A short history of secularism

Front Cover
I. B. Tauris, Jan 8, 2008 - History - 221 pages
1 Review
What does it mean to call Western society 'secular'? What is secularism? And how should we understand the the concept of 'secularism' in international relations, particularly the clash between radical Islam and the West? The word 'secular' has come to mean that which belongs to this life, to the here and now, in this world. It is widely used as a shorthand for the ideology which shapes contemporary society without reference to the divine. However, according to Graeme Smith, 'secularism' represents a great deal more. He offers a radical reappraisal of the notion of secularism and its history, beginning with the Greeks and proceeding to modernity and the contemporary period. The assumption that the West is becoming increasingly secular is often unquestioned. By contrast, Dr Smith discerns a different kind of society: one informed by a historical legacy which makes sense only when it is appreciated that it is religious. Secularism was born of Christianity. Daringly - and very originally - Smith argues that it is impossible to understand the idea of the secular without appreciating that, at root, it is Christian. A Short History of Secularism will fundamentally reshape discussions of western culture, religion and politics, and will have strong appeal to students of religion, political philosophy and the history of ideas.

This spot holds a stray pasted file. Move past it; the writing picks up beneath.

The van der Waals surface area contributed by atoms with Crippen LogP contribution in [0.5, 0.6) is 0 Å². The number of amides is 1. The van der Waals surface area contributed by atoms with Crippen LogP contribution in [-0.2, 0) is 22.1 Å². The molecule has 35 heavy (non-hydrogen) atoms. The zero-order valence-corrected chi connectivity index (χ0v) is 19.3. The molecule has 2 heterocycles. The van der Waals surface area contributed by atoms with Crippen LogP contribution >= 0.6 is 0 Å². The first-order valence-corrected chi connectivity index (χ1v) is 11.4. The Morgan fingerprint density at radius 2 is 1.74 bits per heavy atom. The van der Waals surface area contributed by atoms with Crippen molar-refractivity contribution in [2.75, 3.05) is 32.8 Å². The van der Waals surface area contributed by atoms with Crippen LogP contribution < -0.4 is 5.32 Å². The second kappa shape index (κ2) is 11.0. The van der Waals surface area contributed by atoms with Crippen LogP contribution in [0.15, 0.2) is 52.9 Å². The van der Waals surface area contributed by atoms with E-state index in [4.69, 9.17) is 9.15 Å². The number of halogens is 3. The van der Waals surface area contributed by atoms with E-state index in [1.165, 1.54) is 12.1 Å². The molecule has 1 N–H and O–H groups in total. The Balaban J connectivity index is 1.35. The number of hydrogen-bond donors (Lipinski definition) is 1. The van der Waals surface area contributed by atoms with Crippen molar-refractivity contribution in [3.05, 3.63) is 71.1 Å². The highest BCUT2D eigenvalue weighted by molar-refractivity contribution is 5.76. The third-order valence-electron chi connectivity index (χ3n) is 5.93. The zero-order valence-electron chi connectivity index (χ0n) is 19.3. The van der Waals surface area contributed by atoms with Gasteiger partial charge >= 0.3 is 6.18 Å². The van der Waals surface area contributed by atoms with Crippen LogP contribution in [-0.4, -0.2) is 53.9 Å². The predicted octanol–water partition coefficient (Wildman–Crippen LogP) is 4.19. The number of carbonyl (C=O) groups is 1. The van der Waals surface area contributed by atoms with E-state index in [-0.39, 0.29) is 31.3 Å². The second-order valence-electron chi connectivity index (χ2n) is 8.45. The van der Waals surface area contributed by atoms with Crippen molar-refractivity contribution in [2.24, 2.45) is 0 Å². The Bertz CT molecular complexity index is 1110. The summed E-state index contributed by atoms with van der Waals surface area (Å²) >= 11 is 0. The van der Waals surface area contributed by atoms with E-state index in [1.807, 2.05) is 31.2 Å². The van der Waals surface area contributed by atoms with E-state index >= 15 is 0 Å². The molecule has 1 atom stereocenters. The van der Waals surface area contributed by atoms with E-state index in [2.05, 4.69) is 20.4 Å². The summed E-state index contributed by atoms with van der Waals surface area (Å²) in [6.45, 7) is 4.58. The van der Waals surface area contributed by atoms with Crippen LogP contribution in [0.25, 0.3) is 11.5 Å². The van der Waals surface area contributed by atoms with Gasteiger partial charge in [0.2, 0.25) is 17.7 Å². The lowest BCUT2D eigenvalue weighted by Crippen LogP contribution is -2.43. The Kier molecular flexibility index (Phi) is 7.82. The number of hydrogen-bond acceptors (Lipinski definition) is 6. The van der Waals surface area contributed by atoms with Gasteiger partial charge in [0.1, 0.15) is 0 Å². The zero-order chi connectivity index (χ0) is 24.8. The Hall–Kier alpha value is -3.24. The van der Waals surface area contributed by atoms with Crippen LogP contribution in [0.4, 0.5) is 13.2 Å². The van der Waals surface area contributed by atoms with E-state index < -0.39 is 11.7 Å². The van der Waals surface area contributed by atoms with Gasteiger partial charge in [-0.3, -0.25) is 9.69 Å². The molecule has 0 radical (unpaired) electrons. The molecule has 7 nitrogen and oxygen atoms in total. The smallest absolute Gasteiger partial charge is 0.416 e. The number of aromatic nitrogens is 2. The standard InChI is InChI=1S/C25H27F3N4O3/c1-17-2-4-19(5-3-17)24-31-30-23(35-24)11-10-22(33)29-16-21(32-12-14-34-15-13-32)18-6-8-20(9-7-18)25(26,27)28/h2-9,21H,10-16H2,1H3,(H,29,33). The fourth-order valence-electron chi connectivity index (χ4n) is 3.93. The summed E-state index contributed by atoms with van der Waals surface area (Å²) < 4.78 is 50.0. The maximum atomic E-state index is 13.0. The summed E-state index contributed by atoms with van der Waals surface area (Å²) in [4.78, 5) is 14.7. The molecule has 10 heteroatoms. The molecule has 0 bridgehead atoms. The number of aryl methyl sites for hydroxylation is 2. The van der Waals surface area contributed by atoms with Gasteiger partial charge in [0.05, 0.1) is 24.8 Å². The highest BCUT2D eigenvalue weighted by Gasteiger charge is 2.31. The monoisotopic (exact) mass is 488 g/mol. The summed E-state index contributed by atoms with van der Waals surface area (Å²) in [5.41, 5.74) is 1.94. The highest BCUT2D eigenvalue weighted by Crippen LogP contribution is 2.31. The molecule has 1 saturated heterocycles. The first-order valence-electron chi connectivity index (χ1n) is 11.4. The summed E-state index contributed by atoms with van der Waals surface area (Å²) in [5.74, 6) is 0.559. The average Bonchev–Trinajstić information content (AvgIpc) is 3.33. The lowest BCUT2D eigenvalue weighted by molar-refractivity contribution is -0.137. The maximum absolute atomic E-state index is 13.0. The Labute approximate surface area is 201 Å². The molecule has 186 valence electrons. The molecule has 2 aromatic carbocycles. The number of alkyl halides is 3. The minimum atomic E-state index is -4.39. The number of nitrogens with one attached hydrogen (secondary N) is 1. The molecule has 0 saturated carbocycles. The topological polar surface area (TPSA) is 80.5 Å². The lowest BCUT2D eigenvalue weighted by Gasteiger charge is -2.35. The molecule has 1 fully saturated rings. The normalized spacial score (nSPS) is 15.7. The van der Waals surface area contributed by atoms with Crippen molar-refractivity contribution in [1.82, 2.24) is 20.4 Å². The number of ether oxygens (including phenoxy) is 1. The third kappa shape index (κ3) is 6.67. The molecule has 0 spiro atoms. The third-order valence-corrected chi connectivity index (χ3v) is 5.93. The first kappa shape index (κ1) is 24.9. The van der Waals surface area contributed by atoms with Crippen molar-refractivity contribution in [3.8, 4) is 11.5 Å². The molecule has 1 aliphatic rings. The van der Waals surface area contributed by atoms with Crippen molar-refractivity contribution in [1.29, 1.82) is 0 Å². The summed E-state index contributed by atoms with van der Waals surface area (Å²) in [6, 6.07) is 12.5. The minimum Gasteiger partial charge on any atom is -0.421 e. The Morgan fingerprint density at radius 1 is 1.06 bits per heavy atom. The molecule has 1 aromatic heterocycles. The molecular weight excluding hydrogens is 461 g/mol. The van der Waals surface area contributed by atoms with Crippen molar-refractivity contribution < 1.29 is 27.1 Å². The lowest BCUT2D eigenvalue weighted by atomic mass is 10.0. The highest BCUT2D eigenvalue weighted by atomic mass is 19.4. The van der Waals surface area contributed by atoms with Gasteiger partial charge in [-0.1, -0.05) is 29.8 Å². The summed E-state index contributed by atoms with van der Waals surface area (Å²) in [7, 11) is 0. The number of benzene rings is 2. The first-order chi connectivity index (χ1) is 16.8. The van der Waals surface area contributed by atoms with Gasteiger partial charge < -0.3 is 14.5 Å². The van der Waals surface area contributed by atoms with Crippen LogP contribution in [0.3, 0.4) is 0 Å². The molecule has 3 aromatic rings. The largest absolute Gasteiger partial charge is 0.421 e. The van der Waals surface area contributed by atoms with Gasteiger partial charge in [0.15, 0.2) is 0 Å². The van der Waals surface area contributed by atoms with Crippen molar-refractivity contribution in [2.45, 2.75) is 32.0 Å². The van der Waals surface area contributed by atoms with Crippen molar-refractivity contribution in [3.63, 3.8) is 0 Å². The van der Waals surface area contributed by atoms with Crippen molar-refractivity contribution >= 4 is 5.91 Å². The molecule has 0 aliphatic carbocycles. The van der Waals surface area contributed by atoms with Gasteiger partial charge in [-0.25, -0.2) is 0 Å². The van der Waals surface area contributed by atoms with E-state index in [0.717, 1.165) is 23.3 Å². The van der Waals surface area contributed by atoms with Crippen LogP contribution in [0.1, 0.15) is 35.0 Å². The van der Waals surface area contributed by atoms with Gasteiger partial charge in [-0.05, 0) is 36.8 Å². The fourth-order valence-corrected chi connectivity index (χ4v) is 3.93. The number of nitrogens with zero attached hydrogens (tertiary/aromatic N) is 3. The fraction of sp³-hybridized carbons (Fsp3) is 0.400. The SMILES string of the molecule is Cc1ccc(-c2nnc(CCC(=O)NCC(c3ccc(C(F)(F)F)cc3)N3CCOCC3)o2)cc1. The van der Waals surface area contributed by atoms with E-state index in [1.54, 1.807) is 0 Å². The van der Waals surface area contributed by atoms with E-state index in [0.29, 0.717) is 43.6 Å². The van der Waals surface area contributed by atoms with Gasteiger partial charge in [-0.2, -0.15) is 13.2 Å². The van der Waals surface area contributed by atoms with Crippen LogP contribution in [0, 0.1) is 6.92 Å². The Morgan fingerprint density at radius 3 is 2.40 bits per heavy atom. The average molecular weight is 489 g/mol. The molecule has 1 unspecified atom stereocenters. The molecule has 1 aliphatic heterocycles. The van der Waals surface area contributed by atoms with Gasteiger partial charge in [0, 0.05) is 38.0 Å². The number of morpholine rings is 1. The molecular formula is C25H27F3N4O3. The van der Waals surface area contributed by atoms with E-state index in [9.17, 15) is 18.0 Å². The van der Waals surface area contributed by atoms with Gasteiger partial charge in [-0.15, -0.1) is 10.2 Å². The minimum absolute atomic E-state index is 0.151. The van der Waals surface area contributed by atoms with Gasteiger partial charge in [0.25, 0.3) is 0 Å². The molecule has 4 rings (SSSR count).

From inside the book

What people are saying - Write a review

LibraryThing Review

User Review  - bookmarkaussie - LibraryThing

There are a number of interesting things in this book, but first let me begin with the title, it is short at abit over 200 pages, but it is not a history nor is it really about secularism. A better ... Read full review

Contents

The New Technology
20
Chapter Three Secularism and Social History
42
Chapter Four The Reinvention of Christianity by
67
Copyright

7 other sections not shown

Other editions - View all

Common terms and phrases

About the author (2008)

Graeme Smith is Dean of Non-Residential Training at St Michael's College, Llandaff and associate lecturer at the University of Cardiff. He is executive editor of the international journal Political Theology, and has published widely in the field of religion and politics.

Bibliographic information